Coastal states coalesce for sustainable tuna in the Indian Ocean



Posted on 18 June 2013  | 
WWF welcomes the efforts of Indian Ocean countries to take leadership of the future of tuna management and to make further progress towards sustainable tuna fisheries in the region. Representatives from 17 countries discussed elements of fisheries management and expressed their priority concerns for tuna management during a two day meeting hosted by the Republic of Maldives and facilitated by WWF.

The keynote speech by Dr Hussain R. Hassan, the Government of Maldives’ Minister of State for Fisheries and Agriculture, encouraged other coastal states to speak out boldly during the meeting. He said: “The responsibility of tuna management is in our hands. It is not in any other hands and we can lead our own destiny to maximise the benefit of the tuna resource to our communities while ensuring sustainable fish stocks for generations to come”.

“It is inspiring that such a culturally diverse group of people came together for the long term sustainability of shared resources,” said Daniel Suddaby, tuna manager of WWF´s Smart Fishing Initiative. “Participants expressed appreciation for the opportunity to achieve a common understanding of the relevant issues and available management options. They also agreed to build on the advantages of this meeting and to bind the coastal states together by committing to two future strategic and targeted coastal states meetings. Sri Lanka and Mauritius stepped up to host these meetings.”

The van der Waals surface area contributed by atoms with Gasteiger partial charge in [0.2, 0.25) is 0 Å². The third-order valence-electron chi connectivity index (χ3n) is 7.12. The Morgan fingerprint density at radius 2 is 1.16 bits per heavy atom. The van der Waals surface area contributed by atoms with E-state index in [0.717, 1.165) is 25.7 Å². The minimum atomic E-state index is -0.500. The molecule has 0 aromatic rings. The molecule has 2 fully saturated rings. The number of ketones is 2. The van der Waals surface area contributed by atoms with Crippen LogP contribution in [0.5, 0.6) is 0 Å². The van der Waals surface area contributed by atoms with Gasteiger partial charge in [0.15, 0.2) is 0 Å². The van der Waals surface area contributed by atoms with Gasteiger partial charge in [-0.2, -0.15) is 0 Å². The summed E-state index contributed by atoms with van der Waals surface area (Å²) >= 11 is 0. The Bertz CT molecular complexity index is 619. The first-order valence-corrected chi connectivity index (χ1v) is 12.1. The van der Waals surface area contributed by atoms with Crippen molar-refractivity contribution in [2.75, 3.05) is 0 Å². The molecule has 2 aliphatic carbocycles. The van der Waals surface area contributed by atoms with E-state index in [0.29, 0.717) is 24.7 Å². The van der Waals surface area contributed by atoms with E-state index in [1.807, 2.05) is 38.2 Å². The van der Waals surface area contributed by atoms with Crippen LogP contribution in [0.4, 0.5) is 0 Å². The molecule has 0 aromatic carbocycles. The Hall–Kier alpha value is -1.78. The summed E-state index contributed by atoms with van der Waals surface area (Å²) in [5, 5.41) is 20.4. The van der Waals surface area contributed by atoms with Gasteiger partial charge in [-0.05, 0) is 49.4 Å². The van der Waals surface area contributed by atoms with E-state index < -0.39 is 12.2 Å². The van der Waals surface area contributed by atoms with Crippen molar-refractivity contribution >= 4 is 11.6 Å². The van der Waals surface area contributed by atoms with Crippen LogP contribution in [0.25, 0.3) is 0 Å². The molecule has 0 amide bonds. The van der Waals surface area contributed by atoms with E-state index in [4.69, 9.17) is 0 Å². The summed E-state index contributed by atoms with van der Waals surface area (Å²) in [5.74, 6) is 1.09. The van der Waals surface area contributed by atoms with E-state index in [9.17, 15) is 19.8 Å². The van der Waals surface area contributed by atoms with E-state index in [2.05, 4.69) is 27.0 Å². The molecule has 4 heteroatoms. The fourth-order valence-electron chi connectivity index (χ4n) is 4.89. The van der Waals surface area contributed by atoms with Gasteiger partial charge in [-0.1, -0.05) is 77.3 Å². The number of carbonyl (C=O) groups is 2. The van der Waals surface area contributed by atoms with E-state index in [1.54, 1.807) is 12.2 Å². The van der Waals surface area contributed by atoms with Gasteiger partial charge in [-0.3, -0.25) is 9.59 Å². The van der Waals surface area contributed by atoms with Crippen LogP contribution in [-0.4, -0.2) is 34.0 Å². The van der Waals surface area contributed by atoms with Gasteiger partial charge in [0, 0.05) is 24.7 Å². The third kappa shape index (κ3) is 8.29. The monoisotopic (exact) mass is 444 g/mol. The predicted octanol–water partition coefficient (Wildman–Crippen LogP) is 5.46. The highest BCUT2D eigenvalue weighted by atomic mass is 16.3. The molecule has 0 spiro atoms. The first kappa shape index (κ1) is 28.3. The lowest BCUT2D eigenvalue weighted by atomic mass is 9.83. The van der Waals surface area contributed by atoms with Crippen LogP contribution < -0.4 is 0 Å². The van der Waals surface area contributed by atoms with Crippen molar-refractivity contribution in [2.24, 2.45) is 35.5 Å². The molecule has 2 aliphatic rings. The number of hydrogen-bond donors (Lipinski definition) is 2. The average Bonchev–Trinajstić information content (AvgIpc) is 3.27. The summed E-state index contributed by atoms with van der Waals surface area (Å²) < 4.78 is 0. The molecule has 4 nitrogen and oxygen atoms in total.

The outcomes of the meeting exceeded WWF’s expectations and provides encouraging signs to all those working toward sustainable fishing of Indian Ocean tuna.  Experts presented on areas including the Indian Ocean Tuna Commission (IOTC) process, harvest strategies, rights based management and aspects of international law relevant to the development of a fisheries management framework, which would need to cover both national and international waters.

The success of the coastal states meeting was due to the commitment of Government officials, fisheries managers and scientists from Indian Ocean coastal states as well as experts from Australia and the United Kingdom to collaboratively and openly learn about key elements of regional tuna fisheries management and discuss the future direction of Indian Ocean tuna management.

Dr Hussain R. Hassan, the Government of Maldives’ Minister of State for Fisheries and Agriculture, speaking at the meeting.
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